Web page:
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Sexual Harassment: The Problem Has Not Gone Away

posted Apr 27, 2012, 1:46 AM by Resty Manapat

Unlike other types of discrimination and harassment, the number of claims for sexual harassment has been going down. In fact, in 2010 fewer sexual harassment charges were filed than at any time since 1992, when the Equal Employment Opportunity Commission began tracking those claims. So that’s the good news.

The bad news is that sexual harassment still pervades many workplaces. Just last month, a federal appeals court in Boston affirmed a $1.6 million jury verdict in favor of a female neurosurgeon who was subjected to sexual harassment by the department head and retaliation by the hospital after she complained.

Dr. Sagun Tuli alleged a pattern of harassment over a five-year period, including:

  • At a graduation dinner, the department head asked Dr. Tuli: “Can you get up on the table to dance so you could show them [female residents] how to behave?”
  • Over the years, he made repeated comments: “You’re just a little girl, you know, can you do that spine surgery?” “Oh, girls can do spine surgery?” “Are you not strong enough to use the hand instruments?”
  • The department head ignored Dr. Tuli at conferences by stating, “Let’s ask the spine guys, Eric and Marc, what they think,” and omitting her despite the fact that she is also a spine surgeon.
  • At a meeting, the department chair told her, “Our relationship is like that of lovers and you’ve cheated on me,” with his hand on her arm; he also called her “deranged.” When she attempted to shake his hand at the end of the meeting, he gave her a prolonged hug.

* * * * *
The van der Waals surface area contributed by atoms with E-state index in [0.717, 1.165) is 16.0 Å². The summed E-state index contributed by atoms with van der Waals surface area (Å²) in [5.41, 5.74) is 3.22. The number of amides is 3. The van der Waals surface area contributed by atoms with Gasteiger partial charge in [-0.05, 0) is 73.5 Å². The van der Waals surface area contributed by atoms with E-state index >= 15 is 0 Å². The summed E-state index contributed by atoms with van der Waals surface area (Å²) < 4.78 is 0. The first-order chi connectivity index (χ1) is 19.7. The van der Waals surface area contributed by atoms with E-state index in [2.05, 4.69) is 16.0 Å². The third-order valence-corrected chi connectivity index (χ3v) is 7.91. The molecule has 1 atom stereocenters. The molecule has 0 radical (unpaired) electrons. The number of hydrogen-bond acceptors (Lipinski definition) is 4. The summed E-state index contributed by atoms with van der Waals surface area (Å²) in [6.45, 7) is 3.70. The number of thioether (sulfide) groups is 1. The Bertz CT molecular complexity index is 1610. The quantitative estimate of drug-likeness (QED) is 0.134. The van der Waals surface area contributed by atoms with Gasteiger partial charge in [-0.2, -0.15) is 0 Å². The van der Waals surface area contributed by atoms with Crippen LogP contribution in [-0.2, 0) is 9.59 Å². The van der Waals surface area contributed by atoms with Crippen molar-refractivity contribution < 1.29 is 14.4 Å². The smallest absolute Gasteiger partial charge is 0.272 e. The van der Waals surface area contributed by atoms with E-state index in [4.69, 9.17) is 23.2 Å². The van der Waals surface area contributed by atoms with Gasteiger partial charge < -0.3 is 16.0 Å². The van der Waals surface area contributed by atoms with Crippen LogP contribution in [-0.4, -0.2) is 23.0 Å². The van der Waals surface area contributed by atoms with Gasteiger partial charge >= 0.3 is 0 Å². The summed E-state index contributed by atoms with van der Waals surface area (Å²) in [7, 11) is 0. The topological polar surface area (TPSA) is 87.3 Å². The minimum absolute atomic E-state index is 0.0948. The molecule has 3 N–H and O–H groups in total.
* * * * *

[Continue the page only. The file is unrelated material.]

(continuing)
• The department chair barred Dr. Tuli from spine oncology research saying that he had “a guy in mind” for the job.

When Dr. Tuli brought her concerns to the attention of the hospital’s chief medical officer, he discouraged her from filing a formal complaint. Then the department head made a report to the hospital’s credentials committee, suggesting that Dr. Tuli was mentally imbalanced. The credentials committee ordered her to go for a psychiatric evaluation, so Dr. Tuli filed a lawsuit and got an injunction to prevent loss of her hospital privileges during the litigation.

After a seven-week trial, a jury awarded Dr. Tuli $1 million for hostile work environment sexual harassment, and $600,000 for retaliation, payable by the hospital. She was awarded an additional $20,000 in damages against the department head personally, as well as $1.3 million in attorneys’ fees. In affirming the trial court, the appeals court said that Dr. Tuli was free to seek an additional attorneys’ fee award for her successful defense of the injunction and the jury verdict. Tuli v. Brigham & Women’s Hospital, (1st Cir., Aug. 29, 2011)

What this means: As shown in this case, and in all of this month’s Big Money items, unlawful harassment can occur in any work environment, blue-collar, white-collar, or white-coat. In this uncertain economic climate, employers are reducing or eliminating expenses that don’t seem essential to everyday business operations. But cutting back employment law training as part of that effort is a big mistake!

Courts routinely consider an employer’s training and educational practices as key evidence, so companies should train managers and supervisors in a number of employment law and HR-related issues, including harassment and retaliation. The strategically-minded employer recognizes that training the people who are responsible for its operation is not a luxury, but a primary responsibility.

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